The Scoop: 1994 PG and directed by Oley Sassone and starring Alex Hyde-White, Rebecca Staab, and Michael Bailey Smith
Tagline: Part Elastic, Part Invisible, Part Fire, Part Stone
Summary Capsule: Four bright eyed and bushy tailed friends battle the ultimate evil: homeless sewer folk!
Justin’s Rating: So, if I have a brilliant mind — and I do — there’s a good chance I’ll be turned into stone too?
Justin’s Review: According to the Online Film Critic Association of Associates, it is a Movie Law of sorts that whenever the 1994 Roger Corman version of Fantastic Four is discussed, mentioned, alluded to, or dreamt about, the entire saga behind the making and non-releasing of the movie must be disclosed in painstaking detail. It’s almost as old of a tradition in film circles as the ritual bashing of all SNL-based flicks. So… here we go!
First of all, although Roger Corman is always associated with this version of FanFour, he is not the director, just the producer. Actually, this is what makes it much, much worse. Corman isn’t known for making films that circulate in art house societies; he’s the kind of hack that will gladly release a two-hour cinematic effort that consists of a camera filming a piece of dog poo the entire time, as long as the budget was $1 and it made $3 back in rentals. He’s out for profit, not respect, and so the name “Roger Corman” plastered on anything should send you screaming for the exit. While I’m sure there was a large contingent of Fantastic Four fans in the early 90’s eager for a big screen version of their heroes, no one was exactly glad to see Corman step up and take control. So what happened, really, and why can you never find this film in rental stores — stores that shamelessly feature eight Hellraiser straight-to-video sequels and can still sleep like a baby at night — and why is the only place you can even view it is either off the net or on a bootlegged tape?
The official story wavers, depending on which version you listen to. What is generally agreed upon is that either (a) the movie was made just because the rights to the intellectual property would’ve expired otherwise, so it bought more time to make a good FF flick for whoever owned it, or (b) it was made, but not funded nearly enough for the quality it deserved, and the studios deliberately mothballed it rather than get a critical drubbing over its release. Since there were actual marketing efforts around 1994 to get the word out about FF, I’m going with “B” here. The movie was made for a tad under $2 million — I heard $1.6 somewhere — and it shows, particularly in set design and special effects. It definitely deserved more, particularly considering the subject matter. $2 million might cover an Alpo dog food commercial nowadays, but that’s about it. However, if you look at it from a glass-half-full-of-poison perspective, they actually did a fairly entertaining job of stretching that budget (no pun intended) and made something that did earn the right to be seen somewhere at some point. But nope, no video release, not even on TV. Nada.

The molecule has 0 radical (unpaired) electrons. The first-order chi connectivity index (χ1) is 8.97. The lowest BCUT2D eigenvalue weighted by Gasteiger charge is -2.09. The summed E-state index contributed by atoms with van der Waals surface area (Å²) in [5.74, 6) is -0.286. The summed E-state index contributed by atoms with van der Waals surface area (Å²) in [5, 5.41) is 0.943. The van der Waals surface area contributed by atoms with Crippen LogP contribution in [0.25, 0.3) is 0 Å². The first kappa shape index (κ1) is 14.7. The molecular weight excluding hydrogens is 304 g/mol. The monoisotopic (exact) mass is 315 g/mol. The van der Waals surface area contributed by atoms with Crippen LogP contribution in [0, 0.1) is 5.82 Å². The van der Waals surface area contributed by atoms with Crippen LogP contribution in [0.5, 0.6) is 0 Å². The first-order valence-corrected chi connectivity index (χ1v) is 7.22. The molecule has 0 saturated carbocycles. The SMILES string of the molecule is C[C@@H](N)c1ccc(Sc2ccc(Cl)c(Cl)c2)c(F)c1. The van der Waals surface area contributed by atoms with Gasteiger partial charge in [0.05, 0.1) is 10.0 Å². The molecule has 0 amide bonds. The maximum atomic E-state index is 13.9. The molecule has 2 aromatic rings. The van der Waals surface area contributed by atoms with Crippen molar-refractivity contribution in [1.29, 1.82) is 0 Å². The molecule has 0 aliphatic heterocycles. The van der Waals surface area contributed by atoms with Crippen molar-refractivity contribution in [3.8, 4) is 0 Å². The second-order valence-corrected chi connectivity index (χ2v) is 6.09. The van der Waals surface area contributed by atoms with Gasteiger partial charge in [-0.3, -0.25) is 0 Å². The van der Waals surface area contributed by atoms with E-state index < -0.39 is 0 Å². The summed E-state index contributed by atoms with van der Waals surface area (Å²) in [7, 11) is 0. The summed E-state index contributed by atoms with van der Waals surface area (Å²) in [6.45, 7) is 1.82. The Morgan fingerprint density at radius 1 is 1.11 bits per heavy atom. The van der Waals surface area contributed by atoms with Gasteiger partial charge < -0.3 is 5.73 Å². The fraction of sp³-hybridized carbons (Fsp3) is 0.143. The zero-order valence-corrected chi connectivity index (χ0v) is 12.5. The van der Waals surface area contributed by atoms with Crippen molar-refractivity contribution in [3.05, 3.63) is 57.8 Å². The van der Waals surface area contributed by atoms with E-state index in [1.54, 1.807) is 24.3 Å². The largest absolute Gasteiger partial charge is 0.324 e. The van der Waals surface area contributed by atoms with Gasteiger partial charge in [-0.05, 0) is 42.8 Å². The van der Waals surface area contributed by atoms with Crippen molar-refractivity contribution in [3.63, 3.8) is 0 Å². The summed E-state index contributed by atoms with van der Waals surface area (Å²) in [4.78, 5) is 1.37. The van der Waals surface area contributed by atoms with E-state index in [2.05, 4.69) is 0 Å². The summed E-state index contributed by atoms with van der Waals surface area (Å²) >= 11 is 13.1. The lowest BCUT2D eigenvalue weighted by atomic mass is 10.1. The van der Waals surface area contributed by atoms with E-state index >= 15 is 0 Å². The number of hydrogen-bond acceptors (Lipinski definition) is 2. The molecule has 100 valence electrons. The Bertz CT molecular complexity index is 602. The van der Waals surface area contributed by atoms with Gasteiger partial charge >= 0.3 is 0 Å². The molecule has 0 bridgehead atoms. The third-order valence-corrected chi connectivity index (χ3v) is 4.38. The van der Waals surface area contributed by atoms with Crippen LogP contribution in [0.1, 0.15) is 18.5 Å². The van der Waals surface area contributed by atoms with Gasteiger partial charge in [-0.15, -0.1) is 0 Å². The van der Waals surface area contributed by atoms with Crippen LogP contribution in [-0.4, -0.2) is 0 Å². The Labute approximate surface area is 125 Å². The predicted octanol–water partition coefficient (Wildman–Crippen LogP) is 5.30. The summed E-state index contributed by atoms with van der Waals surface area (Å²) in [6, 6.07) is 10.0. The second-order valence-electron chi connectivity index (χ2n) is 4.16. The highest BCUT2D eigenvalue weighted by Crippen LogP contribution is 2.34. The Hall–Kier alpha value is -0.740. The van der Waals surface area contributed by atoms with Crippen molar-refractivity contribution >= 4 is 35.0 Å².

Enough of dat. We gots some movie to clobber!
After the rout in the theater battle of ‘05, where the new and fancy-pants version of Fantastic Four broke the morale of critic soldiers and sent us screaming for the rear lines, it was downright refreshing to partake of a simpler yet kookier version of this superhero team. Honestly? It’s even a better movie in most respects, offering heapings of humor (both intentional and “Hey Jerry, you gotta come over to my place quick, there’s something we gotta point at and laugh at together like the hearty folk we are!”) and a strong streak of faithfulness to the original source material (even more original than the 2005 version, natch). Don’t get me wrong, it’s nothing that I’m gonna marry any time soon, but everyone sort of expects this to be absolutely rancid from the whole never-released-anywhere legend, and the truth is that Fantastic Four is neither so bad, nor so good as to warrant any sort of extreme statement. Statements! To the extreme!